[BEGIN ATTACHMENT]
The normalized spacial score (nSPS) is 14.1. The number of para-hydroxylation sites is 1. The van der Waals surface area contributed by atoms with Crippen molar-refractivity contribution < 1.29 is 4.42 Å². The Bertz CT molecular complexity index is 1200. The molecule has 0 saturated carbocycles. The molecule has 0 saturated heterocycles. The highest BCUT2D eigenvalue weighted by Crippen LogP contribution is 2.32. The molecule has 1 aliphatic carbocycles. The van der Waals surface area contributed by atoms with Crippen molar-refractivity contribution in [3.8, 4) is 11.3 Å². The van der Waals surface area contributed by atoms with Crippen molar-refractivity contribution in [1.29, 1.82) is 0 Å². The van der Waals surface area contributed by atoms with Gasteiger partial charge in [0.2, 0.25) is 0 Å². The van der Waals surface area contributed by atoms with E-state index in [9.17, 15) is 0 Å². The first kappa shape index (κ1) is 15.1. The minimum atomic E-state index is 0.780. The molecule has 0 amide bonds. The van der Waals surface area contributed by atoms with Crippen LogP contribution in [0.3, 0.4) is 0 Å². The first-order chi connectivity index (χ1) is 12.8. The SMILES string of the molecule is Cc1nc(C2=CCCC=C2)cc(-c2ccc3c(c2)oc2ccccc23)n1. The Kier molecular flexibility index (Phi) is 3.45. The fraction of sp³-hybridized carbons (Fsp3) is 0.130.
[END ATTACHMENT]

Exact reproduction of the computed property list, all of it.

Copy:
The normalized spacial score (nSPS) is 14.1. The number of para-hydroxylation sites is 1. The van der Waals surface area contributed by atoms with Crippen molar-refractivity contribution < 1.29 is 4.42 Å². The Bertz CT molecular complexity index is 1200. The molecule has 0 saturated carbocycles. The molecule has 0 saturated heterocycles. The highest BCUT2D eigenvalue weighted by Crippen LogP contribution is 2.32. The molecule has 1 aliphatic carbocycles. The van der Waals surface area contributed by atoms with Crippen molar-refractivity contribution in [3.8, 4) is 11.3 Å². The van der Waals surface area contributed by atoms with Crippen molar-refractivity contribution in [1.29, 1.82) is 0 Å². The van der Waals surface area contributed by atoms with Gasteiger partial charge in [0.2, 0.25) is 0 Å². The van der Waals surface area contributed by atoms with E-state index in [9.17, 15) is 0 Å². The first kappa shape index (κ1) is 15.1. The minimum atomic E-state index is 0.780. The molecule has 0 amide bonds. The van der Waals surface area contributed by atoms with Crippen LogP contribution in [0.3, 0.4) is 0 Å². The first-order chi connectivity index (χ1) is 12.8. The SMILES string of the molecule is Cc1nc(C2=CCCC=C2)cc(-c2ccc3c(c2)oc2ccccc23)n1. The Kier molecular flexibility index (Phi) is 3.45. The fraction of sp³-hybridized carbons (Fsp3) is 0.130.